Hannah is Charlotte Rampling’s face. There are barely any other actors to speak of in this film, and the camera often purposefully excises their faces from its attention, favoring its lead’s reactions to their words and motions. Therefore it is an extended journey through pain, as the eponymous character flails about to grasp meaning after the ground crumbles beneath her.
Then again, “flail” might be too strong a word, given how restrained Rampling is, save one anguishing private breakdown. Her struggle is embodied in twitches of the eye or the corner of the mouth, or in the slow slump of her shoulders as she walks away from a party she’s been rejected from attending. Hannah is a woman attempting to maintain her routine, staying as dignified as possible even when escorting her husband to prison early in the story. (The film never directly states what he’s in for, though it becomes apparent after a while, perhaps a good amount of time before it’s supposed to be.) She cleans houses, goes to the gym, practices with her theatre group, and takes care of her dog. But the routine hiccups. The dog won’t eat, her gym membership is abruptly cancelled… and where are her friends? The movie never quite hits a breaking point, instead suspending itself in the queasy medium between denial and awareness.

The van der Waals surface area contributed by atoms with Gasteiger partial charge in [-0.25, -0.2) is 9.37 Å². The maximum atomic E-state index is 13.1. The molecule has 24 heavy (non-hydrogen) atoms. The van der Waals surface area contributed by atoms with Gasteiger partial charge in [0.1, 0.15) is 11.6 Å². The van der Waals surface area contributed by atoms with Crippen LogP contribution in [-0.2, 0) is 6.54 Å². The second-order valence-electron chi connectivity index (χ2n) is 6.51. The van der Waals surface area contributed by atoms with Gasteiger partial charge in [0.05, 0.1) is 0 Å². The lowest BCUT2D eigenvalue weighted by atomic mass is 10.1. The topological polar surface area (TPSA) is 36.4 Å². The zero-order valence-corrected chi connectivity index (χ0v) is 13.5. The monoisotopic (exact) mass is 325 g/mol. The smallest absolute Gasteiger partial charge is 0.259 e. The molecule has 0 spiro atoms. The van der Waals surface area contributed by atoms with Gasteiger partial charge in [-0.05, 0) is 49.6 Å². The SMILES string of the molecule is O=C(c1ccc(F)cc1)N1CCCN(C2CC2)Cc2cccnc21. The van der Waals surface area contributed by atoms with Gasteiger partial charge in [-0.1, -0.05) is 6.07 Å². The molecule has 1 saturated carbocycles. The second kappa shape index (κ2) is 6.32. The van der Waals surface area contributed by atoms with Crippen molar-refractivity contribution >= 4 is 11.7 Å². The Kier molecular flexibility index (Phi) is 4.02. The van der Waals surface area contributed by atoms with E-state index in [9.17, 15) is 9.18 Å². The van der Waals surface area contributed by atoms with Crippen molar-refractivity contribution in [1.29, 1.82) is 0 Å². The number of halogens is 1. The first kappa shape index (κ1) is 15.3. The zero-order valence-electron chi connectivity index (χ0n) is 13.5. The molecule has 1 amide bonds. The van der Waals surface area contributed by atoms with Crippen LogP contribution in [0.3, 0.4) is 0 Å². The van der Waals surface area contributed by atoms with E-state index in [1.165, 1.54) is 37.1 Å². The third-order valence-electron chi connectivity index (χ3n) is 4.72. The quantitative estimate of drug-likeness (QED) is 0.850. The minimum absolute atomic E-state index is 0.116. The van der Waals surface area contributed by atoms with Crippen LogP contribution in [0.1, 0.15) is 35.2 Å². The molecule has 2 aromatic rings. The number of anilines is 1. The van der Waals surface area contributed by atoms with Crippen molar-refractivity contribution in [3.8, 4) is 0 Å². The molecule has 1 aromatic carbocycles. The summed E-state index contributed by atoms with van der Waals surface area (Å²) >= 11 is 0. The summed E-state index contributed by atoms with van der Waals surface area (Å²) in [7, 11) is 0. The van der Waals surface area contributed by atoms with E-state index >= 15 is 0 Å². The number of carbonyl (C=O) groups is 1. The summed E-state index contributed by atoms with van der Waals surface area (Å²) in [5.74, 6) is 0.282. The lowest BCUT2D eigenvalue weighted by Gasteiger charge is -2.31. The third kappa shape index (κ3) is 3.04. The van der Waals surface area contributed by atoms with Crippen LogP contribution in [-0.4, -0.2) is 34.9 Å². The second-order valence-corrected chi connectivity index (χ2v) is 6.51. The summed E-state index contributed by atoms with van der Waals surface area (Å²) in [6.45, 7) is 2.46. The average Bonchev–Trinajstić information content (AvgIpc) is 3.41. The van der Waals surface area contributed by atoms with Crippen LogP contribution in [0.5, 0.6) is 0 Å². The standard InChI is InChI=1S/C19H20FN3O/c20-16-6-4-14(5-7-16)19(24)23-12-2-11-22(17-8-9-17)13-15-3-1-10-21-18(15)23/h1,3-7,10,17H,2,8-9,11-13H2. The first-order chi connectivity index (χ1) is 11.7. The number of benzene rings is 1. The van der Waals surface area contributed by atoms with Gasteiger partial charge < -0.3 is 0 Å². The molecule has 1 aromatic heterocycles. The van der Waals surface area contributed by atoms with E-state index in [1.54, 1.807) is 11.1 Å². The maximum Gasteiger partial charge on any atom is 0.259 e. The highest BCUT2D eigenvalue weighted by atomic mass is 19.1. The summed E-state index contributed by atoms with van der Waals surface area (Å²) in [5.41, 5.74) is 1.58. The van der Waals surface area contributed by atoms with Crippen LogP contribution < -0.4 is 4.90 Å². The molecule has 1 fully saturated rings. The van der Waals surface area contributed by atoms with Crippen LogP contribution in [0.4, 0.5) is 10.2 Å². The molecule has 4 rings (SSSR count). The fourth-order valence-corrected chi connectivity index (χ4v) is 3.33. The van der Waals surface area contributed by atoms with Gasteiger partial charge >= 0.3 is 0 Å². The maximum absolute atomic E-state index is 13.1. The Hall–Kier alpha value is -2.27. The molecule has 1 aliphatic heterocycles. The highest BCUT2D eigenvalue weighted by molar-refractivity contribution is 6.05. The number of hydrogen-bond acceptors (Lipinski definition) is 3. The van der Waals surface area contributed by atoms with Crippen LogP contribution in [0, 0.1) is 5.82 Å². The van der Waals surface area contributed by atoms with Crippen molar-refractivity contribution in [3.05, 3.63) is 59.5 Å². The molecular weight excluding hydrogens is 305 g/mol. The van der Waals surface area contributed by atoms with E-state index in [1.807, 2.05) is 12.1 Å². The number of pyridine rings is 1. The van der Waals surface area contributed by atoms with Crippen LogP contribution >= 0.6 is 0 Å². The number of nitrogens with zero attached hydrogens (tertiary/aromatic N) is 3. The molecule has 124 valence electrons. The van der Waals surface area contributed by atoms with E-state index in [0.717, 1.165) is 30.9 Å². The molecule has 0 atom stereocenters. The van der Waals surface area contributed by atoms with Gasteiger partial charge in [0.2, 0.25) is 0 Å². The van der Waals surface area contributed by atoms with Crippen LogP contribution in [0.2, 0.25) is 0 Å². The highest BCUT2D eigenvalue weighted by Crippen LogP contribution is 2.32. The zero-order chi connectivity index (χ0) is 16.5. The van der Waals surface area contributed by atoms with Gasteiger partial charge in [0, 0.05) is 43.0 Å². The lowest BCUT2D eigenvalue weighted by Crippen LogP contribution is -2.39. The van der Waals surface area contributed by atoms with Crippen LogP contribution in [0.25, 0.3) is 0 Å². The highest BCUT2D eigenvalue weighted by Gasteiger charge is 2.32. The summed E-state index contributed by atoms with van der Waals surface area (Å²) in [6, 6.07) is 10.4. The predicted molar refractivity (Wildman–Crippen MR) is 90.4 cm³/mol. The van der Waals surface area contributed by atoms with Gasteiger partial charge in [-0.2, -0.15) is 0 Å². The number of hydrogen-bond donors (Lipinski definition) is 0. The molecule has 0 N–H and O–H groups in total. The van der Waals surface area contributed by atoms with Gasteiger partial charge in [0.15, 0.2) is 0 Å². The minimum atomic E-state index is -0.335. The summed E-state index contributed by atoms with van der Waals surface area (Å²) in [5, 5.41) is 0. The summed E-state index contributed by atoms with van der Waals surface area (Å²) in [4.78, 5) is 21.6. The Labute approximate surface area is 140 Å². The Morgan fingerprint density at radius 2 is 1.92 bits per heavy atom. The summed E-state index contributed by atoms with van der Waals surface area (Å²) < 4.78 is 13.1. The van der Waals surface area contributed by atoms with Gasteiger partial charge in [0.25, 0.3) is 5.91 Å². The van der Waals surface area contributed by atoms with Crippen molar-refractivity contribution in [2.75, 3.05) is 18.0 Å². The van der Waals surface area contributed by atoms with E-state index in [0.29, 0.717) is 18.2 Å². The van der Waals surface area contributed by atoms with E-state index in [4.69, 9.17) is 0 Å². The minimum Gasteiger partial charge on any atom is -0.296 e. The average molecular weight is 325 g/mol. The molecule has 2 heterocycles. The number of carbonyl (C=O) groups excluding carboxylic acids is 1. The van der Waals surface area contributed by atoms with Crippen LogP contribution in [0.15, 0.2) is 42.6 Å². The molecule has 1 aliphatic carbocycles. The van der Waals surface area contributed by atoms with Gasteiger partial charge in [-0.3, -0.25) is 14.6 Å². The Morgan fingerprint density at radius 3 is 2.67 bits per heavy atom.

Hannah is about the motions of daily life as a shield from darkness – or from looking at the darkness, at least. Far more troubling is how it suggests that this complacency can make one an accessory to evil, if not an enabler. Hannah is sympathetic, but the movie’s slow burn singes away any veneer of innocence she may initially possess. Yet at the same time, she’s also at the receiving end of a social punishment for actions she had no part in. Here, again, she is caught in the middle.
A quiet film with nauseating horror susurrating beneath its skin, Hannah sometimes meanders too far into the less riveting beats of the main character’s life. (Although maybe there’s more to the scene in which she watches movers adjust a painting on the wall, who knows.) It’s primarily Rampling’s vehicle, and she again demonstrates her mastery of tamped-down pain, like she’s hiding an infected wound in her soul. It’s a performance that may outlive all else about this film.
Hannah screened at the 2017 AFI Fest.